Tree radial growth and carbohydrate storage in eastern U.S. temperate forests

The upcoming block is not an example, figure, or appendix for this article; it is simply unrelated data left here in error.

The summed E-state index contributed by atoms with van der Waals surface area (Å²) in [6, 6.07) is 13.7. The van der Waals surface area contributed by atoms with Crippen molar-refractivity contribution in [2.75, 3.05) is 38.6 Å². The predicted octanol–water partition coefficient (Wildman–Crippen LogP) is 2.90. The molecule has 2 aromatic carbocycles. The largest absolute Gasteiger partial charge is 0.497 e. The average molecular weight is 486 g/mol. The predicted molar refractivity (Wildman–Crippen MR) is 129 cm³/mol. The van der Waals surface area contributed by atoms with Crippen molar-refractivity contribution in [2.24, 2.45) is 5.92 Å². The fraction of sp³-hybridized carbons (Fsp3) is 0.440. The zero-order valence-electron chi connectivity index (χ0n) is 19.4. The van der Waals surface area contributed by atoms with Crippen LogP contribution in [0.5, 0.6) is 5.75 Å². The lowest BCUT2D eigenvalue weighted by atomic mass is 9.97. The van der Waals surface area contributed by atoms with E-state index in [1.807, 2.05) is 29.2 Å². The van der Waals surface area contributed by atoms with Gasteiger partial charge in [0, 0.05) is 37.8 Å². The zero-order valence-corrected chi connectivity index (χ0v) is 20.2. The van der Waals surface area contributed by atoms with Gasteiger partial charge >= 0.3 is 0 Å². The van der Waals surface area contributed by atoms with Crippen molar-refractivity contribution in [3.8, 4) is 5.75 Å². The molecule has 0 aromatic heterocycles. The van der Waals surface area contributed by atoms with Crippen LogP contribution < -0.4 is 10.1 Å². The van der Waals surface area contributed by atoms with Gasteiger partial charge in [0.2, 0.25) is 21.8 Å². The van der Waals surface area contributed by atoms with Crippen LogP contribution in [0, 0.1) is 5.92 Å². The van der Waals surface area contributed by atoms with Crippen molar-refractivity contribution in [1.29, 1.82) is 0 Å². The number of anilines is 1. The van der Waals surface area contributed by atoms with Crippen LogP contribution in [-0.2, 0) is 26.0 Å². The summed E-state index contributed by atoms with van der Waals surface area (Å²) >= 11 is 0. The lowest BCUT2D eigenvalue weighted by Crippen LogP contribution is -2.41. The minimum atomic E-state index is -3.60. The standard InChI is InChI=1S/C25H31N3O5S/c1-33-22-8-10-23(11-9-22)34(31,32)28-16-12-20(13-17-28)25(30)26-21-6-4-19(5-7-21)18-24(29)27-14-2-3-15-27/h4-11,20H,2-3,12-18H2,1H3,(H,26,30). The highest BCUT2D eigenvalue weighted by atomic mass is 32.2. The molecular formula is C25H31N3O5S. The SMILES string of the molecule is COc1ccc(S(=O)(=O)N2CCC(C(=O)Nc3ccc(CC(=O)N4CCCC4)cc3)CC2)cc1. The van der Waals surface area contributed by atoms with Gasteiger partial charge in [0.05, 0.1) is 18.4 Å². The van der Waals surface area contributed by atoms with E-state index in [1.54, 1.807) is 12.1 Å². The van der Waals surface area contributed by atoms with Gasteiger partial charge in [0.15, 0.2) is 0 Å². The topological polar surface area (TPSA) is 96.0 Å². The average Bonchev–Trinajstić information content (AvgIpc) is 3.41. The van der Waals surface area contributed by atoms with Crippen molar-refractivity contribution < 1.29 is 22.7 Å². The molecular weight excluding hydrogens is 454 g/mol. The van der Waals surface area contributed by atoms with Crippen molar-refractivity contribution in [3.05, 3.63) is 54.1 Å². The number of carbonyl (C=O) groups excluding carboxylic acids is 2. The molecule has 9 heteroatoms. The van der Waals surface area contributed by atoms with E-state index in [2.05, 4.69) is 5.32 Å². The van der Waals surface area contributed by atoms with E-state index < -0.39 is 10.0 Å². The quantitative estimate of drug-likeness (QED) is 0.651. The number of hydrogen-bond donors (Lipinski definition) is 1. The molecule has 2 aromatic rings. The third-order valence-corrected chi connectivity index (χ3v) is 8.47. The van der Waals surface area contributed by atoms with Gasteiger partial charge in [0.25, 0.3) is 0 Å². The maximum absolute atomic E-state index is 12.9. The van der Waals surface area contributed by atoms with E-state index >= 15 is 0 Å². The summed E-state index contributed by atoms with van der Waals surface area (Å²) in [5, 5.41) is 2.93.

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Covering 30% of the land surface and storing 45% of terrestrial carbon, forest ecosystems play a major role in global biogeochemical cycles and climate. Despite the importance of forests, responses and feedbacks of forests to global change agents remain among the least understood processes in predicting future global change scenarios. We use the temperate forests biome of the eastern US as a case study to ask several general questions about tree physiology and ecology to inform key knowledge gaps relevant to predicting how forests will respond to future global change. Trees invest significant amounts of carbon into support tissues, defense, and storage. To begin, we examine the process of tree carbon storage, as measured by nonstructural carbohydrates (NSCs) by evaluating the extent that NSCs vary as a function of tree life history strategy, physical traits, and phylogeny. We find that NSCs vary largely at broad taxonomic scales, and across study sites. This suggests that a broad-based approach to studying NSCs is needed if they are to effectively inform ecosystem models. Next, we use annual tree ring increments to determine the spatial scales controlling variation in tree growth. We find that individual variability is the largest control on growth, explaining 27% of variability – and primarily explained by tree size, canopy position, and species. Regional-scale variability is the next most dominant, explaining 13% of variability – half of which is explained by changes in species composition across the region. Growth and mortality are important demographic processes responsible for large, and potentially rapid, changes to the terrestrial carbon cycle. In the last chapter, we explore the extent that NSCs explain growth and mortality. We find that stressed trees have significantly lower NSC concentrations than living trees and dead trees have the lowest concentrations. We also find that the strength and direction of the NSC – growth relationship varies greatly by species This dissertation contributes to our understanding of the processes driving tree growth and NSC storage dynamics, as well as the extent to which NSCs drive tree demographic processes across eastern US forests.